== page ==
Unemployment is a complex problem of many ramifications. Its stabilization by means of regularizing business operations is no easy task. Some of the chief factors that complicate the problem are: vagaries of consumer demand, the development of hand-to-mouth buying, irregular purchas- ing due to seasonality, pr'ice fluctuations, obsolesencce which makes it difficult to hold large inventories, rapid style changes, irregularities in the flow of raw materials from other industries, difficulty of storing for long periods certain perishable raw materials and finished products, rise of new industries, competition, progress in tech- nology, labor troubles, and many others. But the economic wastes resulting from intermittent operation of industrial enter- prises is so great today that the very exist- ence of industries is increasingly dependent upon regularization.

    What is being suggested and done even in the face of the obstacles just enumerated may be seen from the following plans and methods.

    i. Forecasting and planning. Numerous industries are making greater use of out- side statistical experts and staff statisti- cians. By this means sales forecasts can be made for long periods in advance and coordinated with production schedules, inventories can be controlled, and purchas- ing can be done scientifically. Forecast- ing and budgeting have helped materially

    to carry the Walworth Company, manu- facturers of iron products, through diffi- culties in recent years. The American Telephone and Telegraph Company oper- ates on a five-year plan.

    z. Standardization and simplification of products. The simplified practice move- ment has disclosed that most industries are sustaining large unnecessary losses because they manufacture too many varieties and lines of products. Standardizing and concentrating on the most profitable lines makes mass production possible and results in stabilization. This method has enabled the Marion Steam Shovel Com- pany and the Allis-Chalmers Corporation to manufacture for stock during seasonal slumps.

    3. Diversification of products. Other in- dustries find their solution to irregular operation in adding new allied lines. This is particularly true of highly seasonal industries, such as food canning factories. Hills Brothers Company, packers of Dromedary dates, regularized their opera- tions largely by this method.

    4. Manufacturing for stock. In the case of industries that have a ressonably regular though seasonal market, manufacturing for stock has stabilized business. It is a matter of estimating accurately the demand for the year in advance and then spreading the work over the twelve-month period. This necessitates usually estab- lishing ample storehouses and carrying large inventories. Hill Brothers Com- pany, and Proctor & Gamble, manufac- turers of soap, are conspicuous examples. By this means they have been enabled to guarantee their employees work the year round.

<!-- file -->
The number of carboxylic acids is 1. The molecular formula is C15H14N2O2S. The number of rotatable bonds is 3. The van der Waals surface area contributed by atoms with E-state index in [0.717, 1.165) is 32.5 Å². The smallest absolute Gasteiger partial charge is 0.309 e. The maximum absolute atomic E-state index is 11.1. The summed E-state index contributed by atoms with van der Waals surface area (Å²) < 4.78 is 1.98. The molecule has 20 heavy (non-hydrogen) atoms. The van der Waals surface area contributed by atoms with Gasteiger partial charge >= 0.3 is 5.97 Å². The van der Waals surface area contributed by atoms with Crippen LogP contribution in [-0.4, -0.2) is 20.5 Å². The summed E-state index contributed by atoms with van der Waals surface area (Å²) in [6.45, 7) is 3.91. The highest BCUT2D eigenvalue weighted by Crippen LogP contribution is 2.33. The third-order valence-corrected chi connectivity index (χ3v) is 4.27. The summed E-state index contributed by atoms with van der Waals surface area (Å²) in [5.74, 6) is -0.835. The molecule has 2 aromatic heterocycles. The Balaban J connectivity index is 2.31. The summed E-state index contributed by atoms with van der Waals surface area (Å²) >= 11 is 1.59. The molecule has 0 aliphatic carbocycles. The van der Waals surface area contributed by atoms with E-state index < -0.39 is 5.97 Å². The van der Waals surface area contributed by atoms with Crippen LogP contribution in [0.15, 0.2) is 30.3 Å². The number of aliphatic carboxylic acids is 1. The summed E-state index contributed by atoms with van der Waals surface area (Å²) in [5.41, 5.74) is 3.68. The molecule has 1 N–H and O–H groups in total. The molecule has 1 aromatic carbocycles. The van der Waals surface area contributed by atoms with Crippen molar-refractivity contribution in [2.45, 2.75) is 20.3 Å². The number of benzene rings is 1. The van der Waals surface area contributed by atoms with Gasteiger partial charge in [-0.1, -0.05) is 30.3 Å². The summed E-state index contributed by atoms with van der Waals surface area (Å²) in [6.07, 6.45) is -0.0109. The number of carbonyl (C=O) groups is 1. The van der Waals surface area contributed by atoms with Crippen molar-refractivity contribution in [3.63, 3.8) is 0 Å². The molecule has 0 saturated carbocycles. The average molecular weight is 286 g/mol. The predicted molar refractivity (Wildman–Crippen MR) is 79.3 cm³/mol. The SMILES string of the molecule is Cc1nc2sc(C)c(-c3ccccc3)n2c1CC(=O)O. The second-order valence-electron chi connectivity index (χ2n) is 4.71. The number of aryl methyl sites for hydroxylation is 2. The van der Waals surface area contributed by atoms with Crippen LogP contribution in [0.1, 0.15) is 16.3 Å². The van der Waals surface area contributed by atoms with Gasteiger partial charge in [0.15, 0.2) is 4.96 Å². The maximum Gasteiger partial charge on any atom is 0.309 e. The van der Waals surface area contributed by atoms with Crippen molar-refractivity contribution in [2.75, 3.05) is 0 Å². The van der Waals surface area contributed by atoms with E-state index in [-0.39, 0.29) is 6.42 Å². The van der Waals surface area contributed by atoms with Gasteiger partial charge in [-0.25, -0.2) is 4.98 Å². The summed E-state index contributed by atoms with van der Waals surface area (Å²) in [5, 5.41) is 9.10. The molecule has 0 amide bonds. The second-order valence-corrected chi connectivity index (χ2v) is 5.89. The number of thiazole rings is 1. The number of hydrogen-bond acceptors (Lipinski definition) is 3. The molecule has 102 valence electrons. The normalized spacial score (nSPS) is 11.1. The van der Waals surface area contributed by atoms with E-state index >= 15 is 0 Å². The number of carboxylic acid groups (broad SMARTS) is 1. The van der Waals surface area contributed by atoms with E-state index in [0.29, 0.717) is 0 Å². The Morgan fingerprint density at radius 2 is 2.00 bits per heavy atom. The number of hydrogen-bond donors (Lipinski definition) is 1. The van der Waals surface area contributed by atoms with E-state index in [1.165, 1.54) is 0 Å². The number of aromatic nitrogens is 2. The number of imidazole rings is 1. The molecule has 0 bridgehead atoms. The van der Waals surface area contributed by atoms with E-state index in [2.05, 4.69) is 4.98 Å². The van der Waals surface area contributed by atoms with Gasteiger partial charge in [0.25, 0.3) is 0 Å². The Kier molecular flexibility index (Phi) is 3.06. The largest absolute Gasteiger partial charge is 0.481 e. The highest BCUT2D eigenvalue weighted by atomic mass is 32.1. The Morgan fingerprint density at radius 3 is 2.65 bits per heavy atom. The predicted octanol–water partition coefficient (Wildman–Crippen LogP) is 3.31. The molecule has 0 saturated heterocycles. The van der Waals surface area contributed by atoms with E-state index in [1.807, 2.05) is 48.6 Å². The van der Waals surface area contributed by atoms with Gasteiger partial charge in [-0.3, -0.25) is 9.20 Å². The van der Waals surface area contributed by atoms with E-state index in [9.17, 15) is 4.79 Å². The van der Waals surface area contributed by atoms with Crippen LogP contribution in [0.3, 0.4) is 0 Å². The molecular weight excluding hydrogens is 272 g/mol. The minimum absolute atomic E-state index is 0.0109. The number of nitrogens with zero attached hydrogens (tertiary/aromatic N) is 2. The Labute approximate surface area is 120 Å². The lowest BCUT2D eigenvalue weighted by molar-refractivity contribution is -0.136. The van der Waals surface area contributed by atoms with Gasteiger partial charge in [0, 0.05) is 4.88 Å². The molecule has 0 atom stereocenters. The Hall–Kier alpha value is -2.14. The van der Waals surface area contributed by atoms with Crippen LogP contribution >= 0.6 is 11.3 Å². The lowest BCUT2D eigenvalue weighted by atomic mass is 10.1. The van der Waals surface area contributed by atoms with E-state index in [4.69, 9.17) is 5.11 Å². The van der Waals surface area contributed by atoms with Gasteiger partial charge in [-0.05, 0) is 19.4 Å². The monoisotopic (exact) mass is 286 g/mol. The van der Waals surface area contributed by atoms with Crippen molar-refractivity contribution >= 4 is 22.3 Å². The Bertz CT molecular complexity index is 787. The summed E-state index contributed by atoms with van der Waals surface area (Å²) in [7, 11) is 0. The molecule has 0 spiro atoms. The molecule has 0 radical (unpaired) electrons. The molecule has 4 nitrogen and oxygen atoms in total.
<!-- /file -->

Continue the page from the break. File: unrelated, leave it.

5. Producing for an established market. Numerous manufacturing concerns pro- duce only for an established market. They take orders far in advance of delivery, three months, six months, or a year. It

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  • II4 SOCIAL FORCES

    is one of the methods that has been used successfully for years by the Dennison Manufacturing Company, producers of shipping tags and paper specialties, and The Kendall Company, manufacturers of textile products.

    6. Vertical integration. The processing of raw materials at various stages is fre- quently done by a number of specialized industries before a finished product appears. A conspicuous example is the cotton tex- tile industry. Under this arrangement interruptions of operations are common. The solution is vertical integration, as sug- gested by Professor C. T. Murchison in his King Cotton Is Sick.3 The Kendall Com- pany is an example of complete vertical integration in cotton textiles. It controls every process from pedigreed cotton seed to retailing the finished product, and it is consequently a stabilized industry.

    7. Broader training of employees. Stabil- ized operations and employment have often been promoted by training workers to do two or more jobs. When work is slack in one department they can then be transferred to another department, or they can be put on scheduled repair work or maintenance work. By this means the Crocker-McElwain Company, paper manu- facturers, have been enabled to guarantee their employees steady work for many years. Int